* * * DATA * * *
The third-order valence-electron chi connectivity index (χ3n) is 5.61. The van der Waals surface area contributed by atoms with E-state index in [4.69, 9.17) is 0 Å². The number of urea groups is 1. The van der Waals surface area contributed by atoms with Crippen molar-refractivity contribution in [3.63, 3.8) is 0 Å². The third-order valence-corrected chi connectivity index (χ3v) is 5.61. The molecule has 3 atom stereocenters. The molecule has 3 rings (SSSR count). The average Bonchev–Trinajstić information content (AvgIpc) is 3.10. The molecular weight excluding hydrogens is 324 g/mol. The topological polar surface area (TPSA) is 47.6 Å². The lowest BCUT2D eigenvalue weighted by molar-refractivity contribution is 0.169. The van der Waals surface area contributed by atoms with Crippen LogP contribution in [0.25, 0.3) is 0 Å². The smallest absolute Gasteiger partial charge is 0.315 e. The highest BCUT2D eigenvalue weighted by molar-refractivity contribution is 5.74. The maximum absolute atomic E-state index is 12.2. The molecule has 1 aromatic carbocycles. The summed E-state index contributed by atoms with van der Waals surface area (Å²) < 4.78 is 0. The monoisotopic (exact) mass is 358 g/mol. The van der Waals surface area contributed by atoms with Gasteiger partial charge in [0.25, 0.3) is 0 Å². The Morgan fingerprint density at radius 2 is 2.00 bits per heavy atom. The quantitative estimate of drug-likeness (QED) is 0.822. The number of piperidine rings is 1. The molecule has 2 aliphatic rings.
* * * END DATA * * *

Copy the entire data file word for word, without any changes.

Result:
The third-order valence-electron chi connectivity index (χ3n) is 5.61. The van der Waals surface area contributed by atoms with E-state index in [4.69, 9.17) is 0 Å². The number of urea groups is 1. The van der Waals surface area contributed by atoms with Crippen molar-refractivity contribution in [3.63, 3.8) is 0 Å². The third-order valence-corrected chi connectivity index (χ3v) is 5.61. The molecule has 3 atom stereocenters. The molecule has 3 rings (SSSR count). The average Bonchev–Trinajstić information content (AvgIpc) is 3.10. The molecular weight excluding hydrogens is 324 g/mol. The topological polar surface area (TPSA) is 47.6 Å². The lowest BCUT2D eigenvalue weighted by molar-refractivity contribution is 0.169. The van der Waals surface area contributed by atoms with Crippen LogP contribution in [0.25, 0.3) is 0 Å². The smallest absolute Gasteiger partial charge is 0.315 e. The highest BCUT2D eigenvalue weighted by molar-refractivity contribution is 5.74. The maximum absolute atomic E-state index is 12.2. The molecule has 1 aromatic carbocycles. The summed E-state index contributed by atoms with van der Waals surface area (Å²) < 4.78 is 0. The monoisotopic (exact) mass is 358 g/mol. The van der Waals surface area contributed by atoms with Gasteiger partial charge in [0.25, 0.3) is 0 Å². The Morgan fingerprint density at radius 2 is 2.00 bits per heavy atom. The quantitative estimate of drug-likeness (QED) is 0.822. The number of piperidine rings is 1. The molecule has 2 aliphatic rings.